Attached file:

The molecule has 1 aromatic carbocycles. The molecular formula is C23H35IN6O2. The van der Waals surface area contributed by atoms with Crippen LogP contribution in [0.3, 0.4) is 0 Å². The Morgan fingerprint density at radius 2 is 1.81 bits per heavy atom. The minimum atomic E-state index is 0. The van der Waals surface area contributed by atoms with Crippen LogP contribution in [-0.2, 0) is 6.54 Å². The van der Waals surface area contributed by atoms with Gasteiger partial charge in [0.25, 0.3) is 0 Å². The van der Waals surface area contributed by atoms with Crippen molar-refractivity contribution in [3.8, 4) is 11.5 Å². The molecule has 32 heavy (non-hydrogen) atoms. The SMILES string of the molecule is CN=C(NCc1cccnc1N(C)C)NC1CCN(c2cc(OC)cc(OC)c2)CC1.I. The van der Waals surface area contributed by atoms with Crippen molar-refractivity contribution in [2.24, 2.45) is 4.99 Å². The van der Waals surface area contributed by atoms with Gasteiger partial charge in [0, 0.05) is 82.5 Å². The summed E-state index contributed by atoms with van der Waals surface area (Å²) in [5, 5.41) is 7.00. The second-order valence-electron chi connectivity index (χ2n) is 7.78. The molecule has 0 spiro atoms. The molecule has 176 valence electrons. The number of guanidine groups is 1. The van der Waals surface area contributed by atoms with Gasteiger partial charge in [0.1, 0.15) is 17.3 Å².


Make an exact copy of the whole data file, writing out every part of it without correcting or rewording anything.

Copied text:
The molecule has 1 aromatic carbocycles. The molecular formula is C23H35IN6O2. The van der Waals surface area contributed by atoms with Crippen LogP contribution in [0.3, 0.4) is 0 Å². The Morgan fingerprint density at radius 2 is 1.81 bits per heavy atom. The minimum atomic E-state index is 0. The van der Waals surface area contributed by atoms with Crippen LogP contribution in [-0.2, 0) is 6.54 Å². The van der Waals surface area contributed by atoms with Gasteiger partial charge in [0.25, 0.3) is 0 Å². The van der Waals surface area contributed by atoms with Crippen molar-refractivity contribution in [3.8, 4) is 11.5 Å². The molecule has 32 heavy (non-hydrogen) atoms. The SMILES string of the molecule is CN=C(NCc1cccnc1N(C)C)NC1CCN(c2cc(OC)cc(OC)c2)CC1.I. The van der Waals surface area contributed by atoms with Crippen molar-refractivity contribution in [2.24, 2.45) is 4.99 Å². The van der Waals surface area contributed by atoms with Gasteiger partial charge in [0, 0.05) is 82.5 Å². The summed E-state index contributed by atoms with van der Waals surface area (Å²) in [5, 5.41) is 7.00. The second-order valence-electron chi connectivity index (χ2n) is 7.78. The molecule has 0 spiro atoms. The molecule has 176 valence electrons. The number of guanidine groups is 1. The van der Waals surface area contributed by atoms with Gasteiger partial charge in [0.1, 0.15) is 17.3 Å².